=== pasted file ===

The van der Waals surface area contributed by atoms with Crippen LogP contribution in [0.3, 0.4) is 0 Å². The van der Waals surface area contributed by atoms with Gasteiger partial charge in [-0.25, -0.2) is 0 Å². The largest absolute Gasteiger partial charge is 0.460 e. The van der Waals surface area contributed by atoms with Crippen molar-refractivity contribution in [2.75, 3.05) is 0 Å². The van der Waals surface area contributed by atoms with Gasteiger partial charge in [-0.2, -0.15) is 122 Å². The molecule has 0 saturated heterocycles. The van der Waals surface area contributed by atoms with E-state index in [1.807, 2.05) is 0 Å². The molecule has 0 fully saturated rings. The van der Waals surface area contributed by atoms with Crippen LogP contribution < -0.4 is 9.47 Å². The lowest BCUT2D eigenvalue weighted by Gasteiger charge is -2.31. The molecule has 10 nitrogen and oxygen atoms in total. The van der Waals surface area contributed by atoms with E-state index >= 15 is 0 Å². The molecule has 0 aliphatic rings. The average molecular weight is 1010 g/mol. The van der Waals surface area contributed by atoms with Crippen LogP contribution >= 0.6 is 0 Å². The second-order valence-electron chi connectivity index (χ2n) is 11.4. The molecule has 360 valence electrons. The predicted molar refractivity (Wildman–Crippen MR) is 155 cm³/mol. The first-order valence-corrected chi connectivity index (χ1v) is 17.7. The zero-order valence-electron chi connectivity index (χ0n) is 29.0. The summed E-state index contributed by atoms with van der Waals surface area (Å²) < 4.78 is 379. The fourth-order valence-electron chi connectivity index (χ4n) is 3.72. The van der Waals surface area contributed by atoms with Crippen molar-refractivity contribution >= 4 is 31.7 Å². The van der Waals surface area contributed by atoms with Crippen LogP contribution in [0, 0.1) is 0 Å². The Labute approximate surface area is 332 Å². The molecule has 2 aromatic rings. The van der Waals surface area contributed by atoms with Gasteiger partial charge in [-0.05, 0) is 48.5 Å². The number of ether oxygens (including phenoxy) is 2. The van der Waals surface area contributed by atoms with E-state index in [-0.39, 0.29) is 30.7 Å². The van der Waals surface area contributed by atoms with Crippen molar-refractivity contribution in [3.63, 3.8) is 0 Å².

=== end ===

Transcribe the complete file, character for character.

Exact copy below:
The van der Waals surface area contributed by atoms with Crippen LogP contribution in [0.3, 0.4) is 0 Å². The van der Waals surface area contributed by atoms with Gasteiger partial charge in [-0.25, -0.2) is 0 Å². The largest absolute Gasteiger partial charge is 0.460 e. The van der Waals surface area contributed by atoms with Crippen molar-refractivity contribution in [2.75, 3.05) is 0 Å². The van der Waals surface area contributed by atoms with Gasteiger partial charge in [-0.2, -0.15) is 122 Å². The molecule has 0 saturated heterocycles. The van der Waals surface area contributed by atoms with E-state index in [1.807, 2.05) is 0 Å². The molecule has 0 fully saturated rings. The van der Waals surface area contributed by atoms with Crippen LogP contribution < -0.4 is 9.47 Å². The lowest BCUT2D eigenvalue weighted by Gasteiger charge is -2.31. The molecule has 10 nitrogen and oxygen atoms in total. The van der Waals surface area contributed by atoms with E-state index >= 15 is 0 Å². The molecule has 0 aliphatic rings. The average molecular weight is 1010 g/mol. The van der Waals surface area contributed by atoms with Crippen LogP contribution >= 0.6 is 0 Å². The second-order valence-electron chi connectivity index (χ2n) is 11.4. The molecule has 360 valence electrons. The predicted molar refractivity (Wildman–Crippen MR) is 155 cm³/mol. The first-order valence-corrected chi connectivity index (χ1v) is 17.7. The zero-order valence-electron chi connectivity index (χ0n) is 29.0. The summed E-state index contributed by atoms with van der Waals surface area (Å²) < 4.78 is 379. The fourth-order valence-electron chi connectivity index (χ4n) is 3.72. The van der Waals surface area contributed by atoms with Crippen molar-refractivity contribution >= 4 is 31.7 Å². The van der Waals surface area contributed by atoms with Crippen LogP contribution in [0, 0.1) is 0 Å². The Labute approximate surface area is 332 Å². The molecule has 2 aromatic rings. The van der Waals surface area contributed by atoms with Gasteiger partial charge in [-0.05, 0) is 48.5 Å². The number of ether oxygens (including phenoxy) is 2. The van der Waals surface area contributed by atoms with E-state index in [-0.39, 0.29) is 30.7 Å². The van der Waals surface area contributed by atoms with Crippen molar-refractivity contribution in [3.63, 3.8) is 0 Å².